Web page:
The Car Dealership's BIGGEST Secret -- Revealed!
By Michael Royce
Consumer advocate, former car salesman
Congratulations. You've successfully negotiated the purchase price of your new or used car or truck. You've made a great deal.
Next you're ushered into the dealership's "Business Office" - also known as the "F&I Office" for "Finance and Insurance". You're introduced to the Business Manager, a pleasant well-groomed woman (or man) who congratulates you on your purchase. She reassures you that you made a wise decision and that the tough part is over so now you can relax. You sit and breathe a welcome sigh of relief.
As you go through the formalities of signing the various forms and agreements, she casually explains to you your financing terms, your interest rate and other details. Along the way, she offers you several "extras" that will add "mere pennies a day" to your monthly payments. Among these items might be an Extended Service Warranty, Paint and Fabric Protection, Rustproofing, Undercoating, Alarm System, Window Tinting, and maybe even Life, Health, or Disability Insurance.
You're relaxed. The negotiating is over. And these "extras" sound really worthwhile. Besides, you like this Business Manager. She's so darn nice. So you agree to the interest rate and financing terms. You purchase the Extended Service Warranty. You even purchase the Paint and Fabric Protection.
BAM! You just put a chunk of money in her purse. Why? Because the biggest secret that the dealership doesn't want you to know is this:
At most dealerships, the "Business Manager" is a salesperson working on commission.Of course, you probably didn't know that. Most car buyers don't. And certainly no one at the dealership is going to tell you.
Almost everything the "Business Manager" offers you - extended warranty, paint and fabric protection, rustproofing, even your interest rate - may be negotiable.
The plain fact is:
Car dealerships often make more profit from the financing of the vehicle and the sale of "extras" sold in the Business Office than from the actual sale of the vehicle itself.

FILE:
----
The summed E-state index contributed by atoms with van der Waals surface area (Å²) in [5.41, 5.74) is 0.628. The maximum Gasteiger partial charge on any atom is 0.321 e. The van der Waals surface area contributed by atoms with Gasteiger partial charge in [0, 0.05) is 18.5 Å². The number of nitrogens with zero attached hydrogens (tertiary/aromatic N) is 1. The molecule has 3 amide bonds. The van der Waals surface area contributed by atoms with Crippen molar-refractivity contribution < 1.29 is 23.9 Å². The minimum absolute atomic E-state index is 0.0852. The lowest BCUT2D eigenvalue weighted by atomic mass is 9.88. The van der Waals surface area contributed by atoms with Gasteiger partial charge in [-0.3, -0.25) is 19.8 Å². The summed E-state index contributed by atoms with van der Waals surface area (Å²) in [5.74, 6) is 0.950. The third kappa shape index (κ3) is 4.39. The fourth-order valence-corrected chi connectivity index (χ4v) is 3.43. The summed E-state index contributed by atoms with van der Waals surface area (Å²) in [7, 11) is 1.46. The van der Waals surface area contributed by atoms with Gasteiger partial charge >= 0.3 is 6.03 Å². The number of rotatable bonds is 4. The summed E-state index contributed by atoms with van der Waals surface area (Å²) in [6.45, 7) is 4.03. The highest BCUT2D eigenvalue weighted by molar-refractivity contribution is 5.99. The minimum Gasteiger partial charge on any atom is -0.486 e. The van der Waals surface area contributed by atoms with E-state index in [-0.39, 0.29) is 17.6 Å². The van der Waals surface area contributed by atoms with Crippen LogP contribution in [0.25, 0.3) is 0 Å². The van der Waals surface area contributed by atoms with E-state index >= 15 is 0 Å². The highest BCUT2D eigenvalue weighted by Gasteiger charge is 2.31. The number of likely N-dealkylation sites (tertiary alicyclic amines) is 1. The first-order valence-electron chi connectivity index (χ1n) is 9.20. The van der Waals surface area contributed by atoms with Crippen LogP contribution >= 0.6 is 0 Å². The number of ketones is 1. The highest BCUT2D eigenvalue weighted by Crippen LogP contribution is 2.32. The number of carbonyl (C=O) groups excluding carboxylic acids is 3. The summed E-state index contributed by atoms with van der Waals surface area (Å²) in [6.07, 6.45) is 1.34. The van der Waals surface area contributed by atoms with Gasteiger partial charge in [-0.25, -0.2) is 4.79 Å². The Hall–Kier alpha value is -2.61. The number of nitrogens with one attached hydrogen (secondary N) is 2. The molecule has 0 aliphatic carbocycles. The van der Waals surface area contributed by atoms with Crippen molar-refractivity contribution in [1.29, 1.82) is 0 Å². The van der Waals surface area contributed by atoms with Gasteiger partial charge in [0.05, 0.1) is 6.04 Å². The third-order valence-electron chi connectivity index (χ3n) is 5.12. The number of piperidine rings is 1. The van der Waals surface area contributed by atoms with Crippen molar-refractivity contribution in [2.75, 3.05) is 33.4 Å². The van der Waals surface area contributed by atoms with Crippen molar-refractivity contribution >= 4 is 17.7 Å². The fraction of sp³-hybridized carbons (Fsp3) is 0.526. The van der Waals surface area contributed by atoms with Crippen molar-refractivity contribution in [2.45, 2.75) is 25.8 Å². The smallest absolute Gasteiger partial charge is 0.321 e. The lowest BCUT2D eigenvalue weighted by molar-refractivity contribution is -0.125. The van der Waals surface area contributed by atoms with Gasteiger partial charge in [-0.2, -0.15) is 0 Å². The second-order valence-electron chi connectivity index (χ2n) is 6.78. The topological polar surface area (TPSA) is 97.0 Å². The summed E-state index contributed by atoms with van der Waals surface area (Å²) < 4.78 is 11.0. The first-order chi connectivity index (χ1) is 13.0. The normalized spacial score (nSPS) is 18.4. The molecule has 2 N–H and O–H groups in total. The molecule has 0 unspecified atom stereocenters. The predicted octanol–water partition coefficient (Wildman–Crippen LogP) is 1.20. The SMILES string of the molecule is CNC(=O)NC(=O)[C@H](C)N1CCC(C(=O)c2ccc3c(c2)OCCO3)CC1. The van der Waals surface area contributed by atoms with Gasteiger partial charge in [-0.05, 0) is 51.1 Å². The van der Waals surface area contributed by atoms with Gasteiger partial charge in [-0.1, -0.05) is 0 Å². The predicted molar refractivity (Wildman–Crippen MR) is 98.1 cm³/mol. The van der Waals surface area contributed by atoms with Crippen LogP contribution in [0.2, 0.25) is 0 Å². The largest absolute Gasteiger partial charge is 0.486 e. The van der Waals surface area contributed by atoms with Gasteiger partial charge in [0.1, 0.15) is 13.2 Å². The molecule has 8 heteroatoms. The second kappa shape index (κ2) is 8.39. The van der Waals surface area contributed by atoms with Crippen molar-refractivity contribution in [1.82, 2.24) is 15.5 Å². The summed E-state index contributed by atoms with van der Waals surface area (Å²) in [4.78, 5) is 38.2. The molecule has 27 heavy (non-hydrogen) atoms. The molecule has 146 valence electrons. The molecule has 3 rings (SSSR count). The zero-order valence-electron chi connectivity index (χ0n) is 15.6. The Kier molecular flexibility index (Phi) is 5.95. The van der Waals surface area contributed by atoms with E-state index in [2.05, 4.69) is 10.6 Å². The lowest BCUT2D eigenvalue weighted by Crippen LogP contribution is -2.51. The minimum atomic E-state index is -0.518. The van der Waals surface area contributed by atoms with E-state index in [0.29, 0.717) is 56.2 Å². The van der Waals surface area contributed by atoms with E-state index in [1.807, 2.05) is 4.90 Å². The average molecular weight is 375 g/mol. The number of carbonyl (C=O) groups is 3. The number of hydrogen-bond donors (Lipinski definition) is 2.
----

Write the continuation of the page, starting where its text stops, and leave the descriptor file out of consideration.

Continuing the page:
So what to do? No worries, my friend. Here are some tips for dealing effectively with the car dealership's "Business Manager":
1. Don't let your guard down.
Just because the Business Manager may seem friendlier and nicer than the car salesman, it doesn't mean the deal is over once you enter the Business Office. It isn't. The deal doesn't conclude until you drive the vehicle off the dealership's lot. So despite how friendly the Business Manager may seem, remember that she's there to make as much money as possible for herself and the dealership.
2. Arrange your financing before you go to the dealership.
Since the Business Manager works on commission, she may try to trap you in a higher-than-necessary interest rate so she can maximize her commission. Avoid the dealership games by arranging your financing before you set foot in the dealership to buy. Apply for an auto loan at your bank or credit union. Apply also at reliable online sources. Once at the dealership, compare your best offer with the dealership's offer and decide which is the best deal for you.
3. Try to negotiate the interest rate.
If you were unable to qualify for financing from any bank, credit union or online financier, then you'll probably have to go with dealership financing. And your auto loan will probably have a relatively high interest rate since you are considered a "credit risk." Nonetheless, if you feel that the interest rate that the Business Manager offers you is unreasonably high, ask her to lower it.
4. Think twice about the "extras."
Each "extra" you purchase means another commission to the Business Manager. But do you really need these "extras"? Probably not. For example, you'll certainly be offered an Extended Service Warranty. All new cars and trucks come with comprehensive warranties so you don't need to buy another one. As for Paint Protection, you can apply it yourself by buying any inexpensive "over-the-counter" polymer sealant car wax. You can apply Fabric Protection yourself by buying a can of Scotchgard. You may be able to purchase Window Tinting, Alarm Systems, Pinstriping and other after-market items cheaper on your own. Rustproofing is usually applied in the factory so you certainly don't need to pay twice for it.
5. Take the time to learn.
Be sure to get the necessary facts before you go to the dealership to buy. Take the time to do your research. It'll pay off big time in the long run.
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